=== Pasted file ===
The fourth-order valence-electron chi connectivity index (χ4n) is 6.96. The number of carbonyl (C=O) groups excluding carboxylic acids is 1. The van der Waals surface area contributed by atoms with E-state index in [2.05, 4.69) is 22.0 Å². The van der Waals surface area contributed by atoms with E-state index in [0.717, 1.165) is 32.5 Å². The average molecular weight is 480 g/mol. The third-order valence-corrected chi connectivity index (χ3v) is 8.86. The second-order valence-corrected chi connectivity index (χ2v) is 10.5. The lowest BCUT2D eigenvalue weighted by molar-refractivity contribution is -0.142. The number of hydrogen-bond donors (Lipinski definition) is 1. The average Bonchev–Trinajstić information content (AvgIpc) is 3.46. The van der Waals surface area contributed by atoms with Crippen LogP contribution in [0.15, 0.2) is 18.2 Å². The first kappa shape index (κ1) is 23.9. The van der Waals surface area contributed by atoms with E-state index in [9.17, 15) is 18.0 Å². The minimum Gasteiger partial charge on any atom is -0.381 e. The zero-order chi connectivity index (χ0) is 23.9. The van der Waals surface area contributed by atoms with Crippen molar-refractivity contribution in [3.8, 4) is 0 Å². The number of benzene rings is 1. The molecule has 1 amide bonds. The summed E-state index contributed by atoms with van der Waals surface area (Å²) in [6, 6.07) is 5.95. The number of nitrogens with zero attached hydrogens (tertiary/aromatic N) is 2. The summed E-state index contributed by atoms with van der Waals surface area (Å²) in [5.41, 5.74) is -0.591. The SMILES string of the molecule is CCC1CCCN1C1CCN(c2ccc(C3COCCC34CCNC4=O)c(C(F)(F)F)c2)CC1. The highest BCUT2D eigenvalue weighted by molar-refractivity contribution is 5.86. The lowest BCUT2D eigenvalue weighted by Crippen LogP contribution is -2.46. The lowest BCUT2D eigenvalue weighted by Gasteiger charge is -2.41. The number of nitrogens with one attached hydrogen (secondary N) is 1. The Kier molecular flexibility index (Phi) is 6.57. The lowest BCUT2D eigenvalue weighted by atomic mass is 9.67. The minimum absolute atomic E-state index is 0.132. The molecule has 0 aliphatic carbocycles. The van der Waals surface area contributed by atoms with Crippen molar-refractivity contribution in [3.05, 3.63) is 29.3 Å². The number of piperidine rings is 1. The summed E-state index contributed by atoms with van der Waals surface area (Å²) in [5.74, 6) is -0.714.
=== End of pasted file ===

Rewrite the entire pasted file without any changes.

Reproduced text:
The fourth-order valence-electron chi connectivity index (χ4n) is 6.96. The number of carbonyl (C=O) groups excluding carboxylic acids is 1. The van der Waals surface area contributed by atoms with E-state index in [2.05, 4.69) is 22.0 Å². The van der Waals surface area contributed by atoms with E-state index in [0.717, 1.165) is 32.5 Å². The average molecular weight is 480 g/mol. The third-order valence-corrected chi connectivity index (χ3v) is 8.86. The second-order valence-corrected chi connectivity index (χ2v) is 10.5. The lowest BCUT2D eigenvalue weighted by molar-refractivity contribution is -0.142. The number of hydrogen-bond donors (Lipinski definition) is 1. The average Bonchev–Trinajstić information content (AvgIpc) is 3.46. The van der Waals surface area contributed by atoms with Crippen LogP contribution in [0.15, 0.2) is 18.2 Å². The first kappa shape index (κ1) is 23.9. The van der Waals surface area contributed by atoms with E-state index in [9.17, 15) is 18.0 Å². The minimum Gasteiger partial charge on any atom is -0.381 e. The zero-order chi connectivity index (χ0) is 23.9. The van der Waals surface area contributed by atoms with Crippen molar-refractivity contribution in [3.8, 4) is 0 Å². The number of benzene rings is 1. The molecule has 1 amide bonds. The summed E-state index contributed by atoms with van der Waals surface area (Å²) in [6, 6.07) is 5.95. The number of nitrogens with zero attached hydrogens (tertiary/aromatic N) is 2. The summed E-state index contributed by atoms with van der Waals surface area (Å²) in [5.41, 5.74) is -0.591. The SMILES string of the molecule is CCC1CCCN1C1CCN(c2ccc(C3COCCC34CCNC4=O)c(C(F)(F)F)c2)CC1. The highest BCUT2D eigenvalue weighted by molar-refractivity contribution is 5.86. The lowest BCUT2D eigenvalue weighted by Crippen LogP contribution is -2.46. The lowest BCUT2D eigenvalue weighted by Gasteiger charge is -2.41. The number of nitrogens with one attached hydrogen (secondary N) is 1. The Kier molecular flexibility index (Phi) is 6.57. The lowest BCUT2D eigenvalue weighted by atomic mass is 9.67. The minimum absolute atomic E-state index is 0.132. The molecule has 0 aliphatic carbocycles. The van der Waals surface area contributed by atoms with Crippen molar-refractivity contribution in [3.05, 3.63) is 29.3 Å². The number of piperidine rings is 1. The summed E-state index contributed by atoms with van der Waals surface area (Å²) in [5.74, 6) is -0.714.